This is not the blog post I wanted to be writing today. I had planned to write about some recent research and theology coming out of the disabled Christian movement. I’ll be back soon with some of that. There’s a more urgent issue today.
On Monday night, I cried when I realised that I may not be able to go back to church for the foreseeable future. I’ve been back twice so far, and it’s been such a joy. I finally returned to church in 2020, after about seven years away – and about a month later, I started shielding. For over a year, I only left my house for short walks (and occasional outdoor meet-ups). Online streaming kept me part of my church community, but it hasn’t always been fully accessible to me. So I’ve been beyond excited to be back in the building. That was just one of the reasons I was hoping against hope that the UK government would make sensible decisions and safety measures would stay in place – so I’d feel safe to keep going to church. In my anger at the opposite decision, on Monday night I went to Twitter – where many of my disabled Christian community were saying similar things. Once all Covid restrictions are lifted on 19th July, we won’t be safe to go back to church, unless the church makes a very different decision from the government. It was a mixed blessing to hear and share in the community’s grief. It made me feel less alone – and more angry.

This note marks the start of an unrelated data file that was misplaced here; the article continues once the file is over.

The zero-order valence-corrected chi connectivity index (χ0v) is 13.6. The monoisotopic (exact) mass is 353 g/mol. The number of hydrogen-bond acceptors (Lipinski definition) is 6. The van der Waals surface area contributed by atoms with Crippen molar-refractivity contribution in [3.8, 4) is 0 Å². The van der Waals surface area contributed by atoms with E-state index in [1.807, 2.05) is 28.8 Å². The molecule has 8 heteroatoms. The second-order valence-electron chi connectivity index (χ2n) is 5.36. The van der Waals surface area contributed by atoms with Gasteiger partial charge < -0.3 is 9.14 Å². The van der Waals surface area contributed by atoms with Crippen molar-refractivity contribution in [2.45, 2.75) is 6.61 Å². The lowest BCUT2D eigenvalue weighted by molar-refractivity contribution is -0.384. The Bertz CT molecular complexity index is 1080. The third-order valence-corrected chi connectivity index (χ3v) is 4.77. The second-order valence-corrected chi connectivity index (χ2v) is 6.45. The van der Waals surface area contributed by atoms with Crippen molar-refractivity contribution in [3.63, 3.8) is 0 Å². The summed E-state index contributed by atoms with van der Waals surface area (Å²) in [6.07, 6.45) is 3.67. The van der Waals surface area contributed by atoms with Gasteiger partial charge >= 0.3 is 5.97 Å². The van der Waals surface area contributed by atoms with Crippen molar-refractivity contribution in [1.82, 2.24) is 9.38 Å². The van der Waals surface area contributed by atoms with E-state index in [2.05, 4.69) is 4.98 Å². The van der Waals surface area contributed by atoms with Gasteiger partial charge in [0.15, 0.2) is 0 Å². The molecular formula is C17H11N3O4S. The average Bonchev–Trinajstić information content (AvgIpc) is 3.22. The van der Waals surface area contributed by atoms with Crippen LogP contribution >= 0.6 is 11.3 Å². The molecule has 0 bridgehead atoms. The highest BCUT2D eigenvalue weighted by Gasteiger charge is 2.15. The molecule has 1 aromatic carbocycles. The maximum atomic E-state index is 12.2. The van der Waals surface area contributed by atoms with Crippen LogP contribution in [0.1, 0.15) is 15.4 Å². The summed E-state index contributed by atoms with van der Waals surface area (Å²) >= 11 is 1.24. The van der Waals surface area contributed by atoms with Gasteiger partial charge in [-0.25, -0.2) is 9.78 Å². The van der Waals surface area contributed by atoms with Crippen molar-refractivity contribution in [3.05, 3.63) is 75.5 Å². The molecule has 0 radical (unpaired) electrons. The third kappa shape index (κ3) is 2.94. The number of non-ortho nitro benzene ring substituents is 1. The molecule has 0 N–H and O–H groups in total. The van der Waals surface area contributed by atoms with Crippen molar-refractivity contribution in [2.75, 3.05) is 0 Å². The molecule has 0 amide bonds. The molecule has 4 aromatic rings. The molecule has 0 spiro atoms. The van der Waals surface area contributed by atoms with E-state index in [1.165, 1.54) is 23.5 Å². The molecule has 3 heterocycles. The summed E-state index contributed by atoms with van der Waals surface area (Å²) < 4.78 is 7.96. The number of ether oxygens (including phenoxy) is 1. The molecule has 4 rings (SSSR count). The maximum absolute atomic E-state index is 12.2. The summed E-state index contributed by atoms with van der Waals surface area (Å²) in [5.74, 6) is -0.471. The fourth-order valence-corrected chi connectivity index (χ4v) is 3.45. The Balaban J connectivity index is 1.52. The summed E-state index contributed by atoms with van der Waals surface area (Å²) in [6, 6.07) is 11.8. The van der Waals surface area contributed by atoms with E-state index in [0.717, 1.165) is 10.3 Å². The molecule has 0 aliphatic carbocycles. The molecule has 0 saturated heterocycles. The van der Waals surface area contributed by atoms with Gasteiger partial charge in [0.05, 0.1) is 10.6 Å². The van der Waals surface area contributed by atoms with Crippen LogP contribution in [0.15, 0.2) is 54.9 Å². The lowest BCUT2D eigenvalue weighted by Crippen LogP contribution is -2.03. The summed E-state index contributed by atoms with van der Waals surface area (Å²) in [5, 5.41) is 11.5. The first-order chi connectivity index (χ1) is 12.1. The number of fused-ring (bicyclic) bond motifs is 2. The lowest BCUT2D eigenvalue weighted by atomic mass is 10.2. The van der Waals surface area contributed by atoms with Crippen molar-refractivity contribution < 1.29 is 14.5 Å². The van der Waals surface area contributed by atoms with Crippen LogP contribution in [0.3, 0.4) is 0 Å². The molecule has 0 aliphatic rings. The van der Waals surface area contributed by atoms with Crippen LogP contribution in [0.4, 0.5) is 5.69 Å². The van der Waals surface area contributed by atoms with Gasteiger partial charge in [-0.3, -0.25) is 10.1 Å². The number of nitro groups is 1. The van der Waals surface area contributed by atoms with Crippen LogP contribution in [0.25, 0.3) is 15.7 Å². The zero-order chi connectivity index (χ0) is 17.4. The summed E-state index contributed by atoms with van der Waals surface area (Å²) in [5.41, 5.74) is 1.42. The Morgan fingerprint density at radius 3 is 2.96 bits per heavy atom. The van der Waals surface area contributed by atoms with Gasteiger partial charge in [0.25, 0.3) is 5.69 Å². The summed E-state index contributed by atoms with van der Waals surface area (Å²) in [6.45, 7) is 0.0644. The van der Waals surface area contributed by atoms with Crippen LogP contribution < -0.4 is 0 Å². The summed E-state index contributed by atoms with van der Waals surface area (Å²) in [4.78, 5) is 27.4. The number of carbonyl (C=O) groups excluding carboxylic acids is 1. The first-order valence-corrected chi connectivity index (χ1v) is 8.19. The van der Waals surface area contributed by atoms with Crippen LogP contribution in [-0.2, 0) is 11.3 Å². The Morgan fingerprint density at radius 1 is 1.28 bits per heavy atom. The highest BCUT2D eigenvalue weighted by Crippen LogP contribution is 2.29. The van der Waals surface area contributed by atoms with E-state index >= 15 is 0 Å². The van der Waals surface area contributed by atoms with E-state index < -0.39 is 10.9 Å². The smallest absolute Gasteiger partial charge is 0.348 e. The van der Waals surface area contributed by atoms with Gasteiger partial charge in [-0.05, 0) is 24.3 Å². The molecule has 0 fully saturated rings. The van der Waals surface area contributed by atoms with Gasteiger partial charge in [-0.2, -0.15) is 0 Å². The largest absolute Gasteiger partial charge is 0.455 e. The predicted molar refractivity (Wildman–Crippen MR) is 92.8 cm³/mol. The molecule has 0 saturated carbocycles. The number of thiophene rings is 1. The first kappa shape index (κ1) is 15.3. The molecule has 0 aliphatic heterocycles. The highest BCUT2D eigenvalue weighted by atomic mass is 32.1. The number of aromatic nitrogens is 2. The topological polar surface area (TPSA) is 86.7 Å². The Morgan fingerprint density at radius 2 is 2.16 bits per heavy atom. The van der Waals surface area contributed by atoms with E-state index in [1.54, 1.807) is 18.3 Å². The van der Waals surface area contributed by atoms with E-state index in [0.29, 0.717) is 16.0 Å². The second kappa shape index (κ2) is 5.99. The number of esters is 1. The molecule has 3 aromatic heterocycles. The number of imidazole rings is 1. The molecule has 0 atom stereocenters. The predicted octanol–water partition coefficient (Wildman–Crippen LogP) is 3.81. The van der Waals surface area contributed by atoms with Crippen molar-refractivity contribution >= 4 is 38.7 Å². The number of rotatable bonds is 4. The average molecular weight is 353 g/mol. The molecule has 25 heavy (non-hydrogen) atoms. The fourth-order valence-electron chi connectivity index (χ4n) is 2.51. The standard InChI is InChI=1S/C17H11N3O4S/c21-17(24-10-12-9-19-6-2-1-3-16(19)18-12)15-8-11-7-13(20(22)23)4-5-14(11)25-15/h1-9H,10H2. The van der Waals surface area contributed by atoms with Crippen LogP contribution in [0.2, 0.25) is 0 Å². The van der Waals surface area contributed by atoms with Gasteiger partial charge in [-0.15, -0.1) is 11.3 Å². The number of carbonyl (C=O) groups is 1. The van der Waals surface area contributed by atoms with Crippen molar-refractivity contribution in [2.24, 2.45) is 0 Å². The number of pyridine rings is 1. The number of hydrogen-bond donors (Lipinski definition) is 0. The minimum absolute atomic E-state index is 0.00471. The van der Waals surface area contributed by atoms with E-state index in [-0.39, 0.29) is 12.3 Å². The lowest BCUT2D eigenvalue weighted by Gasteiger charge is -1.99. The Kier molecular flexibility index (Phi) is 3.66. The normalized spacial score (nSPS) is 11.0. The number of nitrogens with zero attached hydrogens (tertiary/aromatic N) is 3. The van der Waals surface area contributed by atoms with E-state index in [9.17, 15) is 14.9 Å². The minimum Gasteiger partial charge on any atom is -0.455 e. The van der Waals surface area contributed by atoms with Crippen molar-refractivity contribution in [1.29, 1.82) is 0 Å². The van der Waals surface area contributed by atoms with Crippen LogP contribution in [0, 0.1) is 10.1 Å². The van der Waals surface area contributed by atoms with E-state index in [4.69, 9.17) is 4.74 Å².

Desperately hoping for some critique of the decision from churches, I went to see what church leaders were saying. Many were celebrating the return of singing… which spreads Covid. There was happiness about the return of religious “freedoms”… for those who feel safe. Senior church leaders spoke about how churches and their members have made sacrifices… but said less about the sacrificed lives of 128,000 people (to date), and how many more might follow now.Continue reading